Defendants, prosecutors, and injured parties have the right to appeal a court verdict and often exercised it. In an example of a trial that even the victim’s family deemed unjust to the accused, criminal proceedings–originally opened in 2013–against Karen Kungurtsev for the alleged killing of Davit Hovakimyan, continued during the year. A 2018 Court of Cassation order returned the case to trial court and released Kungurtsev on bail. Kungurtsev was originally acquitted in 2015, but in 2017 the criminal court of appeal reversed the acquittal and sentenced him to seven years in prison. The victim’s family and the Helsinki Association for Human Rights continued to support Kungurtsev’s claim of innocence, asserting that Hovakimyan’s real killer was the son of a National Security Service (NSS) official who had used his position to influence police and prosecutors to investigate Kungurtsev. Since the resumption of the trial in 2018, two key witnesses in the case apologized to Kungurtsev and the victim’s father for providing false testimony six years earlier under pressure from law enforcement officers and gave potentially exonerating testimony in support of Kungurtsev.

The prosecutor in charge of the current trial insisted on hearing all the witnesses in the case, which led to further delays as most of them were outside the country. According to Kungurtsev’s lawyer, the two prosecutors in charge of the initial (preliminary) examination of the case failed to manage the investigation and trial correctly but were subsequently promoted to high positions within the prosecutorial system. He assessed the prosecutors were personally interested in pushing the case forward to avoid facing responsibility for their actions.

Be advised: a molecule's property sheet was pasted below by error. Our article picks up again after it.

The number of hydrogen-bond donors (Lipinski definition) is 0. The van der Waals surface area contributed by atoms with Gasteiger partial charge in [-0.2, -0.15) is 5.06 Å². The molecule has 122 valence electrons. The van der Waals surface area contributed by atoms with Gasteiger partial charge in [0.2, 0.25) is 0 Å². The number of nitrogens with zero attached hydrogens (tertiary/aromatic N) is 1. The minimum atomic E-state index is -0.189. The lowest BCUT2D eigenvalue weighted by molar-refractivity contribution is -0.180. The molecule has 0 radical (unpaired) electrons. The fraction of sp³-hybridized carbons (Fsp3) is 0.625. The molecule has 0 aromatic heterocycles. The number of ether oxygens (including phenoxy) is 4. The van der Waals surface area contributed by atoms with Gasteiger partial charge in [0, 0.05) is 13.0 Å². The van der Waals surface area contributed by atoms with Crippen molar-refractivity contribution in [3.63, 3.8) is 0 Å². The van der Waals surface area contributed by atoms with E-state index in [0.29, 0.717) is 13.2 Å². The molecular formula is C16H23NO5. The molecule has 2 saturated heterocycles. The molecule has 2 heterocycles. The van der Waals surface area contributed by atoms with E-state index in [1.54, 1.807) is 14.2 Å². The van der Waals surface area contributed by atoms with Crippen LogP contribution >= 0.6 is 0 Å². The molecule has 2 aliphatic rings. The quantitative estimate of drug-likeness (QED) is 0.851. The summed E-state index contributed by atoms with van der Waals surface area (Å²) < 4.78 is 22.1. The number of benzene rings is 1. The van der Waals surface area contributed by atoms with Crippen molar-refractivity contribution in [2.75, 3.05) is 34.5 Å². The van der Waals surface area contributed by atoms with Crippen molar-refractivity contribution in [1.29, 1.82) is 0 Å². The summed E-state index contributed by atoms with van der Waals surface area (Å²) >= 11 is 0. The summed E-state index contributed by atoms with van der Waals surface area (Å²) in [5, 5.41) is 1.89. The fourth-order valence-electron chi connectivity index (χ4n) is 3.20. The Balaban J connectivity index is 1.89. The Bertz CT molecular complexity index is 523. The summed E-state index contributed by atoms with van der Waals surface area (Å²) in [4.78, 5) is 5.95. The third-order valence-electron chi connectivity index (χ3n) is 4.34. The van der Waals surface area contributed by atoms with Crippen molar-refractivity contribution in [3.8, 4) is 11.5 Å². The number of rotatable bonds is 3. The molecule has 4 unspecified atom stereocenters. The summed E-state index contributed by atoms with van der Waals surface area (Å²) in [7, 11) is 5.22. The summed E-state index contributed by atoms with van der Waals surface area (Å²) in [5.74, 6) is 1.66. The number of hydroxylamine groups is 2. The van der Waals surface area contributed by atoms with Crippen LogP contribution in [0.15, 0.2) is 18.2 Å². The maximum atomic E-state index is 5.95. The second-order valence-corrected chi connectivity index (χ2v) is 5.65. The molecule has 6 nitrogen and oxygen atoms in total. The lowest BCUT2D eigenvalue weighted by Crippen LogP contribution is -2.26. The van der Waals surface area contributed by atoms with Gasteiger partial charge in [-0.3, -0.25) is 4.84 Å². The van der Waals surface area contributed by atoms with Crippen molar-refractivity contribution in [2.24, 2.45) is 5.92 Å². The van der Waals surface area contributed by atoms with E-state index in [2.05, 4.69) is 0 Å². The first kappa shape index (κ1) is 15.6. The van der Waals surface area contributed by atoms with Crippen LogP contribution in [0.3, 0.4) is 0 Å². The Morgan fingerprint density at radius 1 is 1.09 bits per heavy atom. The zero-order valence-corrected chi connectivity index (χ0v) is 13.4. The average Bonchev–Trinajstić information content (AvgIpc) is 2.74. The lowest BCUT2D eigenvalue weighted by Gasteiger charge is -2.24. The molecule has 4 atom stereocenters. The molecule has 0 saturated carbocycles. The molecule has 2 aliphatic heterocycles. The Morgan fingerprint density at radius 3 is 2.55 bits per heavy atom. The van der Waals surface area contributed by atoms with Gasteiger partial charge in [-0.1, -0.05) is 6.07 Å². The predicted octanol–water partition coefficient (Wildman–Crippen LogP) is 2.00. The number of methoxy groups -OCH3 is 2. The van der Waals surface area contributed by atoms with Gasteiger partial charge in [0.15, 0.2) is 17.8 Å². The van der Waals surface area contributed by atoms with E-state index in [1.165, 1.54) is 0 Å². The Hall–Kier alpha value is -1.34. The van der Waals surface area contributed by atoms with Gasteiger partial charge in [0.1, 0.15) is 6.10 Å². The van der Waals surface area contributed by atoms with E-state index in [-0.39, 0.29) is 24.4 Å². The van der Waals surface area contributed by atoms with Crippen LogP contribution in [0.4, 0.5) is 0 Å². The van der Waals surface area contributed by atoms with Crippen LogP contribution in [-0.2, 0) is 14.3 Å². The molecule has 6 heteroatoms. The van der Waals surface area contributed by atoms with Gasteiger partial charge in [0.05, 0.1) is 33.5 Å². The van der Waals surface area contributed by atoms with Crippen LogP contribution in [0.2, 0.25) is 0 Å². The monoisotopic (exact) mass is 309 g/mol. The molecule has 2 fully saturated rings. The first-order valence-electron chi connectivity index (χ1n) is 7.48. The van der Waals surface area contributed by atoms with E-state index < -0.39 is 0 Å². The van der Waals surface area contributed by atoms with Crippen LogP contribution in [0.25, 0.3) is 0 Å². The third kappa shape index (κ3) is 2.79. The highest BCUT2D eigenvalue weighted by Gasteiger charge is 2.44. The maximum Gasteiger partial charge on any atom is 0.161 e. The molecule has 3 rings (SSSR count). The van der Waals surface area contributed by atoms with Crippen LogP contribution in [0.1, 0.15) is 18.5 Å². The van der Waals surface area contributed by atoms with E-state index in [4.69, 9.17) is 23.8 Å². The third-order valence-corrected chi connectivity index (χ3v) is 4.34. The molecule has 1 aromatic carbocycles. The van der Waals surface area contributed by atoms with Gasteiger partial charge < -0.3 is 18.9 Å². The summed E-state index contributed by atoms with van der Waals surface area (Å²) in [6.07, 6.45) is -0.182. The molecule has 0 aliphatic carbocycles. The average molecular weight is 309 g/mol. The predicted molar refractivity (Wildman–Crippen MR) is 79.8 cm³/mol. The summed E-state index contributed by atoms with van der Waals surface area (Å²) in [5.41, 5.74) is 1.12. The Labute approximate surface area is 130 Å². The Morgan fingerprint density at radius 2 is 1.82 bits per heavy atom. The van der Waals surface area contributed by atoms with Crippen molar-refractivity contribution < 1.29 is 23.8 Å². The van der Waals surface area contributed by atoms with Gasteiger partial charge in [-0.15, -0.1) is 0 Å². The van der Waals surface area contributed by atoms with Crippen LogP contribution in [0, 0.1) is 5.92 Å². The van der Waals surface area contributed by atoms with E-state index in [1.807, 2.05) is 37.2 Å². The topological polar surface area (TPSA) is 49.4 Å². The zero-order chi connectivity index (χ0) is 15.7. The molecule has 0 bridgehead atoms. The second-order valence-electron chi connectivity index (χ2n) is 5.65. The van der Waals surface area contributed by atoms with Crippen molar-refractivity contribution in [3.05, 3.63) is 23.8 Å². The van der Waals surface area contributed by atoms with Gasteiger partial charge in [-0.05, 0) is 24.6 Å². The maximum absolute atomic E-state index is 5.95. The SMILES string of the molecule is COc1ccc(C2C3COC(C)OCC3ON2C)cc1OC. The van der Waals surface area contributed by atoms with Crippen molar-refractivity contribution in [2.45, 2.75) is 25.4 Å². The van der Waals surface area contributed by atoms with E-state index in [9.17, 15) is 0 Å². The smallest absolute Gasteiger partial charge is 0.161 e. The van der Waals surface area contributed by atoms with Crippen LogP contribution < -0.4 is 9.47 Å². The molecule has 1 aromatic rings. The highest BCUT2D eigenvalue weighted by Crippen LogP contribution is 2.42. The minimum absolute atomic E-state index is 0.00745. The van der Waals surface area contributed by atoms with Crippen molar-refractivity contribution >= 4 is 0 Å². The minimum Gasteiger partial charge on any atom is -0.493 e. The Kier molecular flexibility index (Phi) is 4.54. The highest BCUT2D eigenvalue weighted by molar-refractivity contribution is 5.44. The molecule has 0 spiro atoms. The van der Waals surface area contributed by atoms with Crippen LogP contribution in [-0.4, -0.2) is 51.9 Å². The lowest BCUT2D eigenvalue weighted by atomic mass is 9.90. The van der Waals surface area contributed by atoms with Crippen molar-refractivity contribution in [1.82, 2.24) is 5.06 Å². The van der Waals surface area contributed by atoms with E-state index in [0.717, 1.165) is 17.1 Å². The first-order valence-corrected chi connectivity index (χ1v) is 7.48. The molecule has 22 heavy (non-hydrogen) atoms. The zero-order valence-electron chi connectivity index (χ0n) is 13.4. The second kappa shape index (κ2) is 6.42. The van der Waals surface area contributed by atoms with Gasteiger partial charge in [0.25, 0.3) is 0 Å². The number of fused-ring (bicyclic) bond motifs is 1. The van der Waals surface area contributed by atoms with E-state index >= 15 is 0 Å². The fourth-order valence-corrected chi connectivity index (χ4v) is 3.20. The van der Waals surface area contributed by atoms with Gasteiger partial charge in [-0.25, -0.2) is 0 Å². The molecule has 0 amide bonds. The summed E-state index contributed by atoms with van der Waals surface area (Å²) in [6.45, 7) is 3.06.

Civil Judicial Procedures and Remedies

Although citizens had access to courts to file lawsuits seeking damages for alleged human rights violations, the courts were widely perceived as corrupt. Citizens also had the option of challenging in Constitutional Court the constitutionality of laws and legal acts that violated their fundamental rights and freedoms. According to lawyers, lower courts did not adhere to precedents set by the Court of Cassation, the ECHR, and the Constitutional Court. As a result, lower courts continued to carry out the same legal mistakes.

Citizens who exhaust domestic legal remedies may appeal cases involving alleged government violations of the European Convention on Human Rights to the ECHR. The government generally complied with ECHR awards of monetary compensation but did not meaningfully review cases on which the ECHR had ruled. When ruling on a case to which a prior ECHR decision applied, courts often did not follow the applicable ECHR precedent.